Who is my ideal audience?

Before you can speak your customers’ language, you need to understand them from the inside out.

  • What characteristics do my ideal customers share?
  • What primary frustration are they experiencing?
  • What do they say they want to fix their frustration?
  • What do they really need to help them overcome their problem (even if they don’t know it yet)?

When you are crystal clear on who your audience is, you’re prepared to connect with them. You are able to build a bridge between their needs and your ability to meet their needs. And you can build that bridge of relatable planks–humanity, empathy, shared experience, and common language.

Messaging that directly addresses their frustrations (and how you can help them)assures your potential customers that they are the central focus of what you do. When they know that you understand their problems and can guide them to the answers they’re seeking, prospects are well on the way to trusting you with their business.

2. M-ission 

What is my company’s niche mission?

Few businesses survive by trying to be “all things to all men.” A business thrives when it clearly defines and articulates the niche it fills and fills well.

  • What is the single most important product or service of my business?
  • How do we serve our customers?
  • When people think of my company, what do I want them to picture?
  • What core values do I hold in my business?
  • What motivates us to do what we do?

Only by defining your niche and mission can you understand the true value your company offers. Understanding the value you offer enables you to clarify your messaging. 

When you clarify your message, you distill your work into words that attract your ideal clients.

3. P-lan

What simple steps can my customers take to work with me?

Have you ever read a well-designed email that fizzles because it offers no clear next steps? Have you ever read a very helpful webpage that gave you no prompt to take the next logical action? 

A simple, incremental roadmap to doing business with your company removes much of the hesitancy and resistance blocking your prospects.

  • What three simple steps can my prospects take to get started doing business with me? 
  • What is the first step I want them to take? (Call, fill out a form, schedule a consultation). 
  • Is my Call to Action (CTA) simple, clear, and prominent on all my marketing material?
  • Is my website scannable? Within a few moments, can visitors understand how you will help them solve their problem?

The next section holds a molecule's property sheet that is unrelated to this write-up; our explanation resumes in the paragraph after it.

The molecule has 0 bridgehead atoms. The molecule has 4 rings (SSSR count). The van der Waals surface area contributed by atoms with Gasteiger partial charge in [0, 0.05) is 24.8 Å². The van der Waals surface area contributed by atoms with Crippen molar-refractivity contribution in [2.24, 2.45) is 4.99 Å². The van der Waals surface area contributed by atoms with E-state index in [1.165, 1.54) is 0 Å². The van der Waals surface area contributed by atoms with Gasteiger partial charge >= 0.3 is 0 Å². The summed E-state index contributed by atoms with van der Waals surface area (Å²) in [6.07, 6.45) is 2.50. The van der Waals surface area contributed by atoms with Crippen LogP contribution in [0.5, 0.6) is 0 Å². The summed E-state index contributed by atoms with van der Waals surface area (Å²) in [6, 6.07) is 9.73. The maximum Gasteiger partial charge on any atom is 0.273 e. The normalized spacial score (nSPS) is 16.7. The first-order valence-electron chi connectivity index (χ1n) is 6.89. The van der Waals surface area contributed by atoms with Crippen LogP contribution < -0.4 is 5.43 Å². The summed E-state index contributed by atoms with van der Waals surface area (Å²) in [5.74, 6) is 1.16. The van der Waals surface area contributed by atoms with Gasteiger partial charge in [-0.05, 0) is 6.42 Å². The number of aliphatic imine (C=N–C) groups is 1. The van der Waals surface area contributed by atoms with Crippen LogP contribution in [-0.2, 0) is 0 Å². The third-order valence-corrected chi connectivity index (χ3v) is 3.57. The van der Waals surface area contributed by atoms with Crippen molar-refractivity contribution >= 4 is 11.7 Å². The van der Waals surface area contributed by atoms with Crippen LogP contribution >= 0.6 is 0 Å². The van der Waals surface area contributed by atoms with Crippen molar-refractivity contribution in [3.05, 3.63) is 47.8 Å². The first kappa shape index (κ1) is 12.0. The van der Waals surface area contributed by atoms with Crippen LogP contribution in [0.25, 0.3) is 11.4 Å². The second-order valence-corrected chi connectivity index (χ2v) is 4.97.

• Am I selling a solution instead of a product or service?

Remember, customers are looking for a solution to an aggravating problem. Their lives are complicated already. Your business wins when you give clients the tools they need to solve their problems. If you make the solution simple, prospects will want to do business with you. 

4. S-tory

How can I engage my clients in a compelling brand story?

Researchers say the average person spends 30% of his time daydreaming. One of the most effective tools to stop people from daydreaming is story. 

Think back to your childhood. Which teaching method made you sit up and pay attention? A) Being told that God used David to defeat the Philistines. Or B) Hearing the story of a young shepherd boy who threw off the king’s heavy armor, picked up his sling and five smooth stones, wound up his sling just like he had practiced on sheep predators, and sent a stone whizzing straight for a broad forehead looming 9 feet over him. (Cue a mini earthquake and rising clouds as Goliath bit the dust.)

Story is one of the most compelling tools available to engage and influence the human brain. God created our brains to connect with the emotions of a story. You tell a story. Your client engages with your story. Click! There’s an emotional connection between you. 

Story marketing shows your customers that they are at the center of what you do. It shows them that you understand their problems and that you can guide them to the answers they’re seeking. 

“Story is one of the most compelling tools available to engage and influence the human brain.”

Your marketing message has to be simple enough for your customers to understand, but still compelling enough that people want to follow along with the story you’re creating. 

  • Is my marketing drawing clients into a story loop or simply offering them a product?
  • What stories of pain or frustration do my customers tell me?
  • How do their stories change after working with my company?
  • Who do my clients aspire to become?
  • What are the successes I provide my clients? What failures do I help them avoid?
  • How can I weave these story elements into my marketing message? (more specifics on this in a moment)

Filtering your marketing message through the elements of a story is the best way to engage your audience.

Customers connect with a story in which they are the hero who needs a transformative answer to their frustration, and they are confident knowing that this transformation is possible with your guidance.